A National Research Priority Program of  
the

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Funding Period 2011 - 2013

P5

Glutamatergic contributions to nicotine-induced cognitive enhancement (HU1302/2-2)

Dr. René Hurlemann (Principle Investigator)
University of Bonn
Dept. of Psychiatry
Sigmund-Freud-Str. 25

53127 Bonn
+49-228-287-15057
rene.hurlemann(at)ukb.uni-bonn.de

 

 

Project group:

Neuromodulation of Emotion (NEMO) Research Group

Department of Psychiatry

University of Bonn

53105 Bonn

Germany

URL: http://web.me.com/renehurlemann/Website/Welcome.html

 

Together with

 

Yoan Mihov, MSc

Department of Psychiatry

University of Bonn

53105 Bonn

Germany

Yoan.Mihov(at)ukb.uni-bonn.de

 

Project partners:

 

Prof. Dr. N.J. Shah
Institute of Neuroscience and Medicine (INM-4)
Research Center Juelich
52425 Juelich

+49-2461-61-6836
Fax: +49-2461-61-1919
n.j.shah(at)fz-juelich.de

 

Prof. Dr. Andreas Bauer

Institute of Neuroscience and Medicine (INM-2)
Molecular Organisation of the Human Cortex
Research Center Juelich
52425 Juelich
+49-2461-61-4288
Fax: +49-2461-61-2820
an.bauer(at)fz-juelich.de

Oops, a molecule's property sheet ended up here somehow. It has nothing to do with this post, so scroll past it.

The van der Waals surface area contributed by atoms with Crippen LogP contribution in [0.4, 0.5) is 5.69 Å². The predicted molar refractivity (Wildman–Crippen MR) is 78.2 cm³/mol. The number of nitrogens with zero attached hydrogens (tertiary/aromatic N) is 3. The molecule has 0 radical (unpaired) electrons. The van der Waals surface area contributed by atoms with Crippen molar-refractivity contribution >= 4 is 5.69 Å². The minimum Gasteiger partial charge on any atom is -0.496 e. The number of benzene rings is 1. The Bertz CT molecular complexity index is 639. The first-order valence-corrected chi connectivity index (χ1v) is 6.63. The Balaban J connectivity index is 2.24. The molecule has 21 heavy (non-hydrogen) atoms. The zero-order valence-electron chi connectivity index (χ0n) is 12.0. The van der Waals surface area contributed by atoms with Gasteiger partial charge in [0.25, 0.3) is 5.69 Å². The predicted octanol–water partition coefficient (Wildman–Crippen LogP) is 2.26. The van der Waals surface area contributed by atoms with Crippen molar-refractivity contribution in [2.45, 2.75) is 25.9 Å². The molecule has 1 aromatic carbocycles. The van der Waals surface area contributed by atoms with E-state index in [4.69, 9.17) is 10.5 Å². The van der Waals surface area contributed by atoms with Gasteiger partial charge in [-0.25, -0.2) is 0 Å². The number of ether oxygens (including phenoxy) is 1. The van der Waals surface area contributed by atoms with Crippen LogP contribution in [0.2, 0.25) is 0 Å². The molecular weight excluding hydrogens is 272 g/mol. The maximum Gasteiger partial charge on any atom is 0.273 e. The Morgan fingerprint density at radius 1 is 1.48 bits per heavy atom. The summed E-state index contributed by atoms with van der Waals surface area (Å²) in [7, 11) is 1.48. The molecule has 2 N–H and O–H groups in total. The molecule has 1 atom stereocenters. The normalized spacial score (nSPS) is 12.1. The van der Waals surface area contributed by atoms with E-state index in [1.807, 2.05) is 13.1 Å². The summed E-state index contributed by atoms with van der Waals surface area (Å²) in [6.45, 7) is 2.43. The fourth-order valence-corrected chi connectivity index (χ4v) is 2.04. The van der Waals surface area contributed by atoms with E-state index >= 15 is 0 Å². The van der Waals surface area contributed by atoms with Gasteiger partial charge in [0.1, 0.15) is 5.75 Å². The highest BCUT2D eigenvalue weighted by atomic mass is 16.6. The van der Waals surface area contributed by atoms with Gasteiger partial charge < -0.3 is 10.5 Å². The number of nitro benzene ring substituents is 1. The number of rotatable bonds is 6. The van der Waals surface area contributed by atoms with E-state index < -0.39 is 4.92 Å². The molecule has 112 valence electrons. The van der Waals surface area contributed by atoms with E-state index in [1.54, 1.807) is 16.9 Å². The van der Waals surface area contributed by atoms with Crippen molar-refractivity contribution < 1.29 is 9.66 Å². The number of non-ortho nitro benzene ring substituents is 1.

Whereas our previous clinical project (“The effects of gender and nicotine addiction on human amygdala function in social interaction“, HU1302/2-1) was designed to investigate the structural and functional integrity of the amygdala in chronic smokers, the present preclinical project is focused on the acute influence of nicotine on amygdala-hippocampal learning in nonsmokers. Accumulating evidence implicates nicotine in cognitive enhancement, with facilitating effects on learning observed even after single-dose administration. However, the molecular mechanisms underlying these cognitive-enhancing effects of nicotine are little understood. Animal studies suggest that administration of nicotine could augment amygdala-hippocampal learning through cholinergic-glutamatergic interactions via nicotinic acetylcholine receptors (nAChR) and Nmethly-D-aspartate receptors (NMDAR). To specifically test this hypothesis in humans, the present project combines functional magnetic resonance imaging (fMRI) with probabilistic mapping of amygdalar and hippocampal subregions to precisely localize a nicotine-induced enhancement of learning. If the facilitating effects of nicotine on learning require cholinergic-glutamatergic interactions via nAChR and NMDAR, then these effects should be blocked by the NMDAR antagonist memantine and potentiated by the NMDAR partial agonist D-cycloserine. A potentiation of amygdala-hippocampal learning following co-administration of nicotine and D-cycloserine would significantly inform novel strategies of cognitive enhancement in patient populations and healthy people.